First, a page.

This is AI generated summarization, which may have errors. For context, always refer to the full article.
MANILA, Philippines – What kind of dishes did Manileños eat in the 1920s, when art deco was in vogue? Cultural historian Fernando Zialcita found ways to take guests back in time.
Organized by Zialcita’s Introduction to Cultural Heritage class at the Ateneo de Manila University on November 5, the annual dinner celebrated the diversity of food culture in the Philippines. The dinner, sponsored by the Mama Sita Foundation, also promoted their Heirloom Grains Project, an initiative that allows lesser-known varieties of rice to be widely accessible to the public.
Inspiration and preparation
Curated by food writer Guillermo “Ige” Ramos Jr., the dinner’s theme focused on peacetime Quiapo, a period when the district was at the center of culture, diverse architecture, and good food. Ramos aimed to capture the essence of Quiapo during that period through the menu.
To bring the menu to life, chef Myke “Tatung” Sarthou opened his upcoming restaurant Lore at the dinner grounds. The five-course meal did not disappoint, showcasing recipes with modern interpretations that encapsulated old Quiapo.
The course was inspired by the Italian way of eating, according to Ramos. Small portions of dishes, with a palate cleanser in between, allowed guests to sample the food without feeling overly full.
The dinner began with the option for alcoholic gin or the Ocampo Pagoda carrot juice with calamansi, followed by the Araneta Jewel Salad – the recipe was provided by Patricia Araneta. The Nakpils also contributed to the menu, lending their recipe for tomato and cheese fettuccine.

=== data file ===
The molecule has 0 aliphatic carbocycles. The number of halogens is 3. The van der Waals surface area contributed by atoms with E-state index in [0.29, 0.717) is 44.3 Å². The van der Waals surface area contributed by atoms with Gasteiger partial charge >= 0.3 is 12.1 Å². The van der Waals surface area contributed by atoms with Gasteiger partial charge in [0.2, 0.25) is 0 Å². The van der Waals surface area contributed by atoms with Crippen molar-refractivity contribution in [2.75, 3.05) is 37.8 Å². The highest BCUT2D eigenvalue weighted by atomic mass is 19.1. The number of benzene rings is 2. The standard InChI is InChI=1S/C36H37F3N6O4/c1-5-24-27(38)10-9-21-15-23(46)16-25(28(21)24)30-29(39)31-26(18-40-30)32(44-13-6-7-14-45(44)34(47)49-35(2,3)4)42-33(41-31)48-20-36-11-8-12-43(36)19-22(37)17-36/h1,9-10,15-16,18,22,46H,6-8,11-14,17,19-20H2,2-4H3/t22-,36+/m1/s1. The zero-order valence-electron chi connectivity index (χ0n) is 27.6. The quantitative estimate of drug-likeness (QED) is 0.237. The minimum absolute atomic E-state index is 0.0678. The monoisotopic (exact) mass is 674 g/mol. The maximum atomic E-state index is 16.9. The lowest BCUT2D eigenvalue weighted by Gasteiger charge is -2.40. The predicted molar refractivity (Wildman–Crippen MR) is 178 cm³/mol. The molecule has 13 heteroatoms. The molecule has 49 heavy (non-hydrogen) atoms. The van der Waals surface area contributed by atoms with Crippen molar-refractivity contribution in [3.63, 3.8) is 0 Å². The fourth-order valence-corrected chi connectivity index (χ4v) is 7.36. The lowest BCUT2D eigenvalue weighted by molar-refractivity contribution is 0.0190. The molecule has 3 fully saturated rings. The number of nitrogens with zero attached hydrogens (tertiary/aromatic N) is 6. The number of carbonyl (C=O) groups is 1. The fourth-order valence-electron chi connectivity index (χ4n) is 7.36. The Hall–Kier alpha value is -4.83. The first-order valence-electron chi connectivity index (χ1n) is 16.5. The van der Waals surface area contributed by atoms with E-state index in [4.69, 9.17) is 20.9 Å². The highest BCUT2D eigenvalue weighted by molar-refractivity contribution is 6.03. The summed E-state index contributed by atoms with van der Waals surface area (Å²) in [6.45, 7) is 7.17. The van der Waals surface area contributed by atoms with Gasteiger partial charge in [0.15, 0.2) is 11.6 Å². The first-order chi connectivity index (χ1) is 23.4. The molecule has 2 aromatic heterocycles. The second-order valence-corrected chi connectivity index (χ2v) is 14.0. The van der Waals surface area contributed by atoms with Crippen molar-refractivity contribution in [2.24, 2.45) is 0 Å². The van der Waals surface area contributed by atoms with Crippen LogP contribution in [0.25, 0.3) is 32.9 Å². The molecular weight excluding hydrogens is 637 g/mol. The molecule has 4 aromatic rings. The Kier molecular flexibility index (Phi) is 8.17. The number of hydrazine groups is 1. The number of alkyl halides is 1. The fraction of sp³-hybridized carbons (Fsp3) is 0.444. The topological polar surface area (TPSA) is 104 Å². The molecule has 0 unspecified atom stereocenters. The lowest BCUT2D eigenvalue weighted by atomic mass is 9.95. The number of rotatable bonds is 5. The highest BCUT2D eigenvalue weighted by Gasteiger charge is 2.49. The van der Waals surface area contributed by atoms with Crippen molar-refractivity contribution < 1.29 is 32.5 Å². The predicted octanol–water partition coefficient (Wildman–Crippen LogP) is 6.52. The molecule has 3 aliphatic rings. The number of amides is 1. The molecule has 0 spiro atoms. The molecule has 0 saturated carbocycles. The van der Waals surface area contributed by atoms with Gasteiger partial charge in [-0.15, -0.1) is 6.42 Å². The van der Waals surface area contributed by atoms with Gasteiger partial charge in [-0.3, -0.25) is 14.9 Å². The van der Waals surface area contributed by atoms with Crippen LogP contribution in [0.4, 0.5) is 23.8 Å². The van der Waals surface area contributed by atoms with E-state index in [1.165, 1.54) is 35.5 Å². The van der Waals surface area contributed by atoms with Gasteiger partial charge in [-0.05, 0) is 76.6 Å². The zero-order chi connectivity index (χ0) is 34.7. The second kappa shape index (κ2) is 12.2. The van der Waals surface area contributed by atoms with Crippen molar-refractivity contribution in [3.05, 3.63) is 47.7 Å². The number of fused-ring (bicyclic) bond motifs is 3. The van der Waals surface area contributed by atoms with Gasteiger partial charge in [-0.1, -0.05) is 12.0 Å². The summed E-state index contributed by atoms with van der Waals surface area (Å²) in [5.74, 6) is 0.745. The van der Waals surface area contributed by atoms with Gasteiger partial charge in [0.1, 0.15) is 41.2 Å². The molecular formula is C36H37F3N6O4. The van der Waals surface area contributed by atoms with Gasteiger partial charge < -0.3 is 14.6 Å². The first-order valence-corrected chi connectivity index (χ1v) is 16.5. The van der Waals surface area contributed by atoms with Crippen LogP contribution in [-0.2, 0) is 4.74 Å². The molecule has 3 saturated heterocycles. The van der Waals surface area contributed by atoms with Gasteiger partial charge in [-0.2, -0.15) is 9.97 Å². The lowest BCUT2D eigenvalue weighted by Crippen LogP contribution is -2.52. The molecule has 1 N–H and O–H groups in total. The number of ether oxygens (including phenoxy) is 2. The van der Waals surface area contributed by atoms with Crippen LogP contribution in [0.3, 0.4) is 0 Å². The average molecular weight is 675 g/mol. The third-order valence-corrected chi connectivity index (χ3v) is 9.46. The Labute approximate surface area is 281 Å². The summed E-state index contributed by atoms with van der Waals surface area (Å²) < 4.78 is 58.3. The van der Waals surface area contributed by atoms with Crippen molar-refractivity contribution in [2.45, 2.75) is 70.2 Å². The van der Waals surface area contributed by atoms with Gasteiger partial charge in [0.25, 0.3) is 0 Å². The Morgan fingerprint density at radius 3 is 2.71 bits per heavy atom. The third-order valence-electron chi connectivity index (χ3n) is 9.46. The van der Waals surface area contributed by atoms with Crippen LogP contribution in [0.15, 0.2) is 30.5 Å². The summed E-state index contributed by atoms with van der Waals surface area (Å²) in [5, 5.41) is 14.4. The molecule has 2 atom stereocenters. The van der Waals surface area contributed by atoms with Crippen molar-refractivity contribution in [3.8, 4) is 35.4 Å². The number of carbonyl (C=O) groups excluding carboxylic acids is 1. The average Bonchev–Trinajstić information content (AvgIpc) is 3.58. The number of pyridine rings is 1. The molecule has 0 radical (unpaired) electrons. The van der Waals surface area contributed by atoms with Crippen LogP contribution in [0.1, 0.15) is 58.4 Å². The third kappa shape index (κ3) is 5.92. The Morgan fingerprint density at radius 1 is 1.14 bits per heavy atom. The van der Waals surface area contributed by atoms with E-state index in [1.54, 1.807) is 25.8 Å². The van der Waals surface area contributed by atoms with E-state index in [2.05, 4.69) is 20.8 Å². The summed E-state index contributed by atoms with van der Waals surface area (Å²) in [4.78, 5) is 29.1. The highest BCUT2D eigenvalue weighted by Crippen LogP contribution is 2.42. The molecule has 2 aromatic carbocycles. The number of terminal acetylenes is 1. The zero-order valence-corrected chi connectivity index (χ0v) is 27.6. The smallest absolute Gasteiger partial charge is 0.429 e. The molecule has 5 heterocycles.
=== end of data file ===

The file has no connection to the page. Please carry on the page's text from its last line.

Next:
A green mango sorbet topped with chili and bagoong sugar acted as a surprisingly delicious palate cleanser for the course.
A lengua dish was served after, cooked with a gin and gravy mixture, infused with red wine.
The meal concluded with a balatinaw (a type of heirloom grain) rice champorado, topped with heirloom rice pinipig and danggit bits.
‘Makasaysayan, makatao, at maka-Dios’
The dinner focused on Zialcita and his team’s continued efforts to have the Quiapo district recognized as a heritage zone. Cities and districts declared heritage zones are given priority by different government agencies in restoring, preserving, and maintaining their historical and culturally relevant sites and structures.
Zialcita drove the point home by showing different significant locations in Quiapo: Calle Hidalgo, home to various figures in the writing of the Malolos Constitution; the houses built to resist natural disasters; and the interconnection of churches and mosques as places of worship.
Promote and protect Quiapo
Claire Vitug, San Sebastian Basilica Conservation and Development Foundation executive director; and Ateneo de Manila Department of Sociology and Anthropology chair Jowel Canuday highlighted the importance of persevering cultural heritages.
The dinner also recognized Manila 3rd District Representative Joel Chua, who filed House Bill 3750 in August 2022, seeking the establishment of a national heritage zone in Quiapo and its immediate surroundings. – Rappler.com